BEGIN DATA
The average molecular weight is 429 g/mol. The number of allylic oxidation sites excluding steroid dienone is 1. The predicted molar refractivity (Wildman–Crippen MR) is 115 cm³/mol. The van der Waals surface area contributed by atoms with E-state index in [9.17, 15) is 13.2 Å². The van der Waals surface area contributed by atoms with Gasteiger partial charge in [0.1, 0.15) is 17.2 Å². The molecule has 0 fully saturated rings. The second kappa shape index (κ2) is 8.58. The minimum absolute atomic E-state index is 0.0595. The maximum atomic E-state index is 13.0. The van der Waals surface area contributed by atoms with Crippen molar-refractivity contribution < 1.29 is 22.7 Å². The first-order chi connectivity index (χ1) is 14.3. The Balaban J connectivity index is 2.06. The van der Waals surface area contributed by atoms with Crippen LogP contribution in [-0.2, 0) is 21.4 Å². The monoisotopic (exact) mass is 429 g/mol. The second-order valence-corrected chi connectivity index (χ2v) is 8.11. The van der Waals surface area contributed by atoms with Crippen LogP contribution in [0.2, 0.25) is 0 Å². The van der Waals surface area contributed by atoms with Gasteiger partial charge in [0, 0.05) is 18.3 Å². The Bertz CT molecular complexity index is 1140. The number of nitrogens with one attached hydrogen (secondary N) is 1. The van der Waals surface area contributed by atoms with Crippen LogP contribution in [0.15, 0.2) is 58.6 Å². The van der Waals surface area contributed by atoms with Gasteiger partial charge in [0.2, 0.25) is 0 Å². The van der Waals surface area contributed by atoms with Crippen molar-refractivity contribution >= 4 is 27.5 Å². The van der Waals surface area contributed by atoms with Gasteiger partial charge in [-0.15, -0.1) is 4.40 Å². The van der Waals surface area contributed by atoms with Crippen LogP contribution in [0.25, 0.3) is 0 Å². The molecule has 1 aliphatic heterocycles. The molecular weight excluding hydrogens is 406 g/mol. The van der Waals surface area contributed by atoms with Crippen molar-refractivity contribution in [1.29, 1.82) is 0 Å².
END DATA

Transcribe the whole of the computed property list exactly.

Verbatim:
The average molecular weight is 429 g/mol. The number of allylic oxidation sites excluding steroid dienone is 1. The predicted molar refractivity (Wildman–Crippen MR) is 115 cm³/mol. The van der Waals surface area contributed by atoms with E-state index in [9.17, 15) is 13.2 Å². The van der Waals surface area contributed by atoms with Gasteiger partial charge in [0.1, 0.15) is 17.2 Å². The molecule has 0 fully saturated rings. The second kappa shape index (κ2) is 8.58. The minimum absolute atomic E-state index is 0.0595. The maximum atomic E-state index is 13.0. The van der Waals surface area contributed by atoms with Crippen molar-refractivity contribution < 1.29 is 22.7 Å². The first-order chi connectivity index (χ1) is 14.3. The Balaban J connectivity index is 2.06. The van der Waals surface area contributed by atoms with Crippen LogP contribution in [-0.2, 0) is 21.4 Å². The monoisotopic (exact) mass is 429 g/mol. The second-order valence-corrected chi connectivity index (χ2v) is 8.11. The van der Waals surface area contributed by atoms with Crippen LogP contribution in [0.2, 0.25) is 0 Å². The van der Waals surface area contributed by atoms with Gasteiger partial charge in [0, 0.05) is 18.3 Å². The Bertz CT molecular complexity index is 1140. The number of nitrogens with one attached hydrogen (secondary N) is 1. The van der Waals surface area contributed by atoms with Crippen LogP contribution in [0.15, 0.2) is 58.6 Å². The van der Waals surface area contributed by atoms with Gasteiger partial charge in [0.2, 0.25) is 0 Å². The van der Waals surface area contributed by atoms with Crippen molar-refractivity contribution >= 4 is 27.5 Å². The van der Waals surface area contributed by atoms with Gasteiger partial charge in [-0.15, -0.1) is 4.40 Å². The van der Waals surface area contributed by atoms with Crippen LogP contribution in [0.25, 0.3) is 0 Å². The molecule has 1 aliphatic heterocycles. The molecular weight excluding hydrogens is 406 g/mol. The van der Waals surface area contributed by atoms with Crippen molar-refractivity contribution in [1.29, 1.82) is 0 Å².